In the adjusted analysis, being male (compared with female) carries a substantial excess risk of death in youth and young adults (aHR = 2.17), which underscores an imperative to do more to support boys and young men, especially those who are victims of CM. In a large US study of teenagers, researchers found that the relative risk for attempted suicide in boys with CM history (compared to those with none) was considerably higher than that in girls (eg, for familial sexual abuse [aHR = 15.04 for males but aHR = 4.34 for females, with CM history versus those with none]).10 

Our study has a number of strengths. First, it is based on data from an entire population, all births in SA between 1986 and 2003, totaling 331 254 persons. This is particularly critical for a study of mortality, in which sampling (say a survey in early adulthood) will inevitably exclude the most vulnerable: those who have died or become homeless or incarcerated or those with serious addictions. Second, the use of validated, linked administrative data for CM history, mortality status, and socioeconomic covariates ensure high-quality data. Third, the covariates were collected at the time of the child’s birth, before CM exposure, and as such, are not compromised by possible location on the causal pathway. Fourthly, CM is a complex construct, and our use of distinct categories of CPS involvement, postulated to indicate the seriousness of CM exposure and risk of harm, is more informative.

This study is timely, providing new, contemporary evidence in an underresearched area, covering deaths recorded through May 31, 2019. In the context of escalating child protection costs globally, for delivering CPS and addressing the consequences of CM,29  (in SA, CPS costs increased from A $174 million in 2008–2009 to A $504 million in 2017–2018),30  generating current policy-relevant evidence to guide policy and practice change is crucial.

Some study limitations remain. CPS involvement is a robust indicator of likely CM, and yet some maltreatment is not reported to CPS, and some children about whom reports are made and investigations take place will not suffer maltreatment; with potential for misunderstandings, or social class or racial bias. But with occupations that have contact with children, designated mandated notifiers, and protocolized decision rules in use, this source of error is expected to be low. CPS involvement data are limited to contact with the SA child protection system, and registered deaths outside of SA are not captured, representing a small, unavoidable source of bias.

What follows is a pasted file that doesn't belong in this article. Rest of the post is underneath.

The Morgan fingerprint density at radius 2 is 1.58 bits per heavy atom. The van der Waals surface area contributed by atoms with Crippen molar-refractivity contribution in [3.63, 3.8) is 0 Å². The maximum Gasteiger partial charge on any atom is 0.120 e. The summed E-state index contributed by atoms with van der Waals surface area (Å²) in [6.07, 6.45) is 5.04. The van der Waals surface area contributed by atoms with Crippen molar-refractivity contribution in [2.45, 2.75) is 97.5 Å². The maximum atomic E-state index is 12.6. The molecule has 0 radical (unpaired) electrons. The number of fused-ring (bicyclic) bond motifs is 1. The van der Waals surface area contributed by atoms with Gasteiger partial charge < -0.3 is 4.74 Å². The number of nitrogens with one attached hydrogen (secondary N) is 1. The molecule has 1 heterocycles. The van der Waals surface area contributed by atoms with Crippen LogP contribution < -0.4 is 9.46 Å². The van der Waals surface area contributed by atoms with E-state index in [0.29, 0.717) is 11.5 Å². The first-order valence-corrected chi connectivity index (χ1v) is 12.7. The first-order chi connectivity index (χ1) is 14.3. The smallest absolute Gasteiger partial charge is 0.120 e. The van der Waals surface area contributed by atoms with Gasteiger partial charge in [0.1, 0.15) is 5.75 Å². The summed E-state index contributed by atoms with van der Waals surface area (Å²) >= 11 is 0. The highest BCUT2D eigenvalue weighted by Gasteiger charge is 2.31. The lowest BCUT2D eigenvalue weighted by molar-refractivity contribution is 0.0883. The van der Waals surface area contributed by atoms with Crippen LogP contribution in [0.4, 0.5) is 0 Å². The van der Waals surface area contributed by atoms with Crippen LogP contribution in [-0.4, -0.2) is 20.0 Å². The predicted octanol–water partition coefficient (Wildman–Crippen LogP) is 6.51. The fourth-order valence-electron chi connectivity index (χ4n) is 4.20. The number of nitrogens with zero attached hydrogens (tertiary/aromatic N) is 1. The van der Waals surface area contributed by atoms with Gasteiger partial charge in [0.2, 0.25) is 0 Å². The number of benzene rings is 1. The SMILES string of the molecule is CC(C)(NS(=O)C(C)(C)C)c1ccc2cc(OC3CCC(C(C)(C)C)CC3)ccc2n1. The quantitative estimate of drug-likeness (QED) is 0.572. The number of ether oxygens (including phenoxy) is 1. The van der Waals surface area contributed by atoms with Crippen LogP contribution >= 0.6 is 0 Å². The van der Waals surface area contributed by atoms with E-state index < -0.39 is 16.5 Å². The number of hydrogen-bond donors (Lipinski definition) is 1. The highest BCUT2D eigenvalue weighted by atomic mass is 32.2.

The core findings that CM is associated with substantial excess risk of death during late adolescence and early adulthood and that the more severe the CM exposure the higher the excess risk, we suggest, are widely generalizable. They have strong theoretical underpinning and are consistent with published studies reporting large effects of CM on mental health.8  At the same time, excess risk of death associated with specific CPS categories could vary across jurisdictions given differences in thresholds for child protection notification, investigation, substantiation and removal, type of OOHC options, and policy settings, including access to adoption and early intervention services. Replication of this study in other jurisdictions would be valuable.

Suicide prevention is a high priority in Australia and internationally. Suicide represents a major cause of early death and associated, potential life-years lost globally.31,32  This study highlights the importance of incorporating CM into suicide prevention policy frameworks. It adds weight to the evidence base that CM is toxic to developing brains and to the creation of an intact sense of self,11,12,33  with consequences for suicide risk. A consistently heightened stress response impacts on allostatic load and metabolic health. These pathways have implications for mental health and physical health across the life course.

The excess risk of suicide and substance-related deaths are considerable, and death as an outcome is incontrovertible and potentially avoidable. A commensurate response, involving greater support for at-risk children and families, is urgently required across clinical services, child protection, and the wider human services sector. Suicide intervention strategies must begin early in life. For pediatricians, primary care physicians, psychiatrists, and other clinicians working with children and adolescents, the need to be alert to the maltreating family context when seeing emotional and behavioral problems is reinforced.12 

Other research by the lead author34  found that mental health services in SA are grossly inadequate to support the mental health of infants, children, adolescents, and their families. In this mortality study, we highlight the tragic consequences of this gap. There are evidence-based interventions for healing parent and child relationships,26,35,36  but vulnerable families typically do not have access to such programs in Australia and internationally.37